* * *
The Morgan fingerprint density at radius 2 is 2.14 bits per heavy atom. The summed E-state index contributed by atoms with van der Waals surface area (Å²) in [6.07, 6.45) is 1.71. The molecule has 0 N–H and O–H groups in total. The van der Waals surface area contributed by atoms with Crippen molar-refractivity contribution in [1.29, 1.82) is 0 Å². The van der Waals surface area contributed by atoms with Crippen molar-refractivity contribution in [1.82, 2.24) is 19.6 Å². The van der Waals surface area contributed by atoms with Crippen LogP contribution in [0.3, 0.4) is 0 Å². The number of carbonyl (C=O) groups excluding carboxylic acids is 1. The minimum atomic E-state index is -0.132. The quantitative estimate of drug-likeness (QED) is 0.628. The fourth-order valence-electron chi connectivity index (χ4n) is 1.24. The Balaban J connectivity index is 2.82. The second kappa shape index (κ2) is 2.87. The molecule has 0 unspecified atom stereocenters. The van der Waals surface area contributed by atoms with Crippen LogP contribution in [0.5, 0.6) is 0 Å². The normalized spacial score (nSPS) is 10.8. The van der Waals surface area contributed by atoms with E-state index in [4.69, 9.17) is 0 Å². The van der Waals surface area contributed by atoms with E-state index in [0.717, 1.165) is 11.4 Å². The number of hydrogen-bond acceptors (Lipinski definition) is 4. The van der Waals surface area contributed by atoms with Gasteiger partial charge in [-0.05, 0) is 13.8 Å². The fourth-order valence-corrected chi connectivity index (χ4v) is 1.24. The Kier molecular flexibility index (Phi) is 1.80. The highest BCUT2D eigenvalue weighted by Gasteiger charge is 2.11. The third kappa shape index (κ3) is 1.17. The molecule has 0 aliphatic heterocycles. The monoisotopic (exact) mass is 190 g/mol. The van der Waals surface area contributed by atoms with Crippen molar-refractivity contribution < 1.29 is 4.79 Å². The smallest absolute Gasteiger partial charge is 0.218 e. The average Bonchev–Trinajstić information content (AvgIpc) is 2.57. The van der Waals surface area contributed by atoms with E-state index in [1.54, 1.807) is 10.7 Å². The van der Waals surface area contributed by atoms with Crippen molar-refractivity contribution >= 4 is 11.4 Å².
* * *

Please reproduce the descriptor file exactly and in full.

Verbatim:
The Morgan fingerprint density at radius 2 is 2.14 bits per heavy atom. The summed E-state index contributed by atoms with van der Waals surface area (Å²) in [6.07, 6.45) is 1.71. The molecule has 0 N–H and O–H groups in total. The van der Waals surface area contributed by atoms with Crippen molar-refractivity contribution in [1.29, 1.82) is 0 Å². The van der Waals surface area contributed by atoms with Crippen molar-refractivity contribution in [1.82, 2.24) is 19.6 Å². The van der Waals surface area contributed by atoms with Crippen LogP contribution in [0.3, 0.4) is 0 Å². The number of carbonyl (C=O) groups excluding carboxylic acids is 1. The minimum atomic E-state index is -0.132. The quantitative estimate of drug-likeness (QED) is 0.628. The fourth-order valence-electron chi connectivity index (χ4n) is 1.24. The Balaban J connectivity index is 2.82. The second kappa shape index (κ2) is 2.87. The molecule has 0 unspecified atom stereocenters. The van der Waals surface area contributed by atoms with Crippen LogP contribution in [0.5, 0.6) is 0 Å². The normalized spacial score (nSPS) is 10.8. The van der Waals surface area contributed by atoms with E-state index in [4.69, 9.17) is 0 Å². The van der Waals surface area contributed by atoms with E-state index in [0.717, 1.165) is 11.4 Å². The number of hydrogen-bond acceptors (Lipinski definition) is 4. The van der Waals surface area contributed by atoms with Gasteiger partial charge in [-0.05, 0) is 13.8 Å². The fourth-order valence-corrected chi connectivity index (χ4v) is 1.24. The Kier molecular flexibility index (Phi) is 1.80. The highest BCUT2D eigenvalue weighted by Gasteiger charge is 2.11. The third kappa shape index (κ3) is 1.17. The molecule has 0 aliphatic heterocycles. The monoisotopic (exact) mass is 190 g/mol. The van der Waals surface area contributed by atoms with Crippen molar-refractivity contribution < 1.29 is 4.79 Å². The smallest absolute Gasteiger partial charge is 0.218 e. The average Bonchev–Trinajstić information content (AvgIpc) is 2.57. The van der Waals surface area contributed by atoms with E-state index in [1.54, 1.807) is 10.7 Å². The van der Waals surface area contributed by atoms with Crippen molar-refractivity contribution >= 4 is 11.4 Å².